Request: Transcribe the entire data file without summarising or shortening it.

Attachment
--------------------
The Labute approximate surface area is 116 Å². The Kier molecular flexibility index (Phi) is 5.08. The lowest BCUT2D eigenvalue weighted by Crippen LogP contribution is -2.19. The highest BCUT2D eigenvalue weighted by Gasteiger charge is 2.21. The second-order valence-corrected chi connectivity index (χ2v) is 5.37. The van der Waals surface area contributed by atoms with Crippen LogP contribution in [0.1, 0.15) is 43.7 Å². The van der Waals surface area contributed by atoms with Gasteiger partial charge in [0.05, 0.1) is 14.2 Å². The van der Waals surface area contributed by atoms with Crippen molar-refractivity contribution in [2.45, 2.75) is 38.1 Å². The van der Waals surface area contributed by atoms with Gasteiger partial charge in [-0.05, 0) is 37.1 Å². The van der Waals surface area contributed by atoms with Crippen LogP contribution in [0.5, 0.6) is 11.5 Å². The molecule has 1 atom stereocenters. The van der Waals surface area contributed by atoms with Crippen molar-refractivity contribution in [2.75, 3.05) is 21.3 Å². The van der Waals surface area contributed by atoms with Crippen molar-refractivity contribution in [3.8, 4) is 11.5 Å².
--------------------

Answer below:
The Labute approximate surface area is 116 Å². The Kier molecular flexibility index (Phi) is 5.08. The lowest BCUT2D eigenvalue weighted by Crippen LogP contribution is -2.19. The highest BCUT2D eigenvalue weighted by Gasteiger charge is 2.21. The second-order valence-corrected chi connectivity index (χ2v) is 5.37. The van der Waals surface area contributed by atoms with Crippen LogP contribution in [0.1, 0.15) is 43.7 Å². The van der Waals surface area contributed by atoms with Gasteiger partial charge in [0.05, 0.1) is 14.2 Å². The van der Waals surface area contributed by atoms with Crippen molar-refractivity contribution in [2.45, 2.75) is 38.1 Å². The van der Waals surface area contributed by atoms with Gasteiger partial charge in [-0.05, 0) is 37.1 Å². The van der Waals surface area contributed by atoms with Crippen LogP contribution in [0.5, 0.6) is 11.5 Å². The molecule has 1 atom stereocenters. The van der Waals surface area contributed by atoms with Crippen molar-refractivity contribution in [2.75, 3.05) is 21.3 Å². The van der Waals surface area contributed by atoms with Crippen molar-refractivity contribution in [3.8, 4) is 11.5 Å².